Graydon Webb – The Contrarian American

Animal Crossing: New Horizons

Credit: Nintendo

Having been a huge fan of the Animal Crossing franchise since nearly its first iteration, I signed on with Josh to write our joint review of New Horizons back in April. At the time, I found the game to be a fresh take on the series formula, with new features like the crafting system spicing up gameplay. I did, however, mention that some veterans of the series could feel overwhelmed by this new design, and I ultimately gave it a 4 out of 5. So considering my wavering opinion following quite the abundance of hype, how has New Horizons kept its mantle of Graydon’s Game of the Year so far?

Well, for starters, I haven’t played much else this year. Whilst spending a large majority of my rare free time attacking my tremendous backlog – including a multitude of indie darlings – I’ve noticed that 2020’s gems have remained virtually untouched entirely. I’ve dabbled in Doom Eternal and Call of Duty: Warzone, but the big-ticket games like The Last of Us 2 and Ghost of Tsushima have been tossed to the wayside, for now. I’m disappointed in myself, yes, but I don’t regret finally getting around to awesome games like Sea of Solitude and That Dragon, Cancer, albeit many years late to the party.

Surprisingly, however, the one game that has always kept me coming back amidst the chaos of work, backlog, and life’s stresses… is Animal Crossing. Not only is it still just as fun as the maiden voyage, but the multiple content updates for New Horizons have substantially increased its value for enthusiasts of the series. Perhaps the best new feature is it’s most recent: players now have the ability to swim in the ocean! This has opened up a whole new aspect of gameplay, with new sea creatures to collect, donate, and sell to our old friend, Pascal. He’s not the only familiar face to return since launch, though. Crazy Redd is back – selling suspicious art pieces out of his rickety old boat – and Leif comes around once in a while to peddle his ever-changing assortment of shrubs.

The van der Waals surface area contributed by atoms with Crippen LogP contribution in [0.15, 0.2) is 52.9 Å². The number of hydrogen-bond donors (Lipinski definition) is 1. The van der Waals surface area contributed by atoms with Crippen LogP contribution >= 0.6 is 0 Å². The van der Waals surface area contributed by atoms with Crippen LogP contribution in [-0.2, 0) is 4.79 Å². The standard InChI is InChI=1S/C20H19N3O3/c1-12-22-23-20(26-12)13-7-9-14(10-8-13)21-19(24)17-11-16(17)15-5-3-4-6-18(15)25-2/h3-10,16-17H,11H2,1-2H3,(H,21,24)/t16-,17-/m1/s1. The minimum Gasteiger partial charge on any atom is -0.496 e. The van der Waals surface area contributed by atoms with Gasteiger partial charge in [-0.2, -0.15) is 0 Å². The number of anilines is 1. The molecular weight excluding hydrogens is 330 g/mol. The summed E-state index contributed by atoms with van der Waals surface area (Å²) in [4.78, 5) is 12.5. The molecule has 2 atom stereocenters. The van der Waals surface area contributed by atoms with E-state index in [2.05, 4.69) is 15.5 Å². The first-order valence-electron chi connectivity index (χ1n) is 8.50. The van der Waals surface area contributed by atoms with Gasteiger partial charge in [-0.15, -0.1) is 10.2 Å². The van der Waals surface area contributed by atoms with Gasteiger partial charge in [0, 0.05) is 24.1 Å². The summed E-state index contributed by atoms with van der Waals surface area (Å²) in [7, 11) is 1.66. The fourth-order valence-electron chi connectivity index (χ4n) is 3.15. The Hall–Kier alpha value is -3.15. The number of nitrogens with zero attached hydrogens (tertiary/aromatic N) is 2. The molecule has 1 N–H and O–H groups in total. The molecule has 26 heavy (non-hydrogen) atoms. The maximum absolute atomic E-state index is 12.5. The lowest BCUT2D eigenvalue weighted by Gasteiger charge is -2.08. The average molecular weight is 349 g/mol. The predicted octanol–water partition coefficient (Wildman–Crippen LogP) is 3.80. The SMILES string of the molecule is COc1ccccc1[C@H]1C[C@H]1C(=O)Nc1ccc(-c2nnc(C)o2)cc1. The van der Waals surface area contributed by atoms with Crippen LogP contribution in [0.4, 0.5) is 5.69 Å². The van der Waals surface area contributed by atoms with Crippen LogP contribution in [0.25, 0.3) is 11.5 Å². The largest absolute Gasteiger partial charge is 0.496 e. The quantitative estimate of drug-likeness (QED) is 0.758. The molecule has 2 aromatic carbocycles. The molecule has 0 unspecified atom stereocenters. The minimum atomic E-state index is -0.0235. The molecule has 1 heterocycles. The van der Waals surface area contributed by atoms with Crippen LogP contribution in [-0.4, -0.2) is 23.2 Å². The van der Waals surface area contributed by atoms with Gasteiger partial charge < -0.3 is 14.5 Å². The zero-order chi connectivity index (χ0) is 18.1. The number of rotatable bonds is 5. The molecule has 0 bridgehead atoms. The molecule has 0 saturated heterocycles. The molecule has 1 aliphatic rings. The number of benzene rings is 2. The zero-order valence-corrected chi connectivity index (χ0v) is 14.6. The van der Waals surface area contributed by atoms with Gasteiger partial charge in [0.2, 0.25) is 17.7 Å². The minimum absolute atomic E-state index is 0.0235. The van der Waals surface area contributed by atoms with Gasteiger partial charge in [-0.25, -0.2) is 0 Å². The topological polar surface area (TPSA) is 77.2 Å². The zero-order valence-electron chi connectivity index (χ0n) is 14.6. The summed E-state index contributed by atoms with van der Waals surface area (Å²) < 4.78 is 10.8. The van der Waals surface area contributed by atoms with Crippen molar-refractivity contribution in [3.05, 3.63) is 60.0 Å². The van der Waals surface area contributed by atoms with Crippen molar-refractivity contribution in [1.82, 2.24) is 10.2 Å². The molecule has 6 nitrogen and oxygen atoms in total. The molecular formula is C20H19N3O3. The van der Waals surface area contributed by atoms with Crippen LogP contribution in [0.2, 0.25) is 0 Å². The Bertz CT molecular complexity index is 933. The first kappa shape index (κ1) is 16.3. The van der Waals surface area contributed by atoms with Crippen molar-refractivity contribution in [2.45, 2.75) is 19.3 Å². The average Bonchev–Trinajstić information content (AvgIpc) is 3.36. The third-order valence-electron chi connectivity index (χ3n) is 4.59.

These new additions to the world of New Horizons help make the game feel old again, and I mean that in the best way. Sure, the crafting system and island upkeep are exciting enough on their own to reel in a series newbie, but for players who have sampled everything Animal Crossing has offered for nearly two decades, it’s nice to see some changes coming down the pipeline that can still put a smile on our rugged, war-torn faces. Because let’s face it, after years of indentured servitude at the hands of a ruthless raccoon tyrant, it’s always nice to have a breath of fresh air on this island every now and again.

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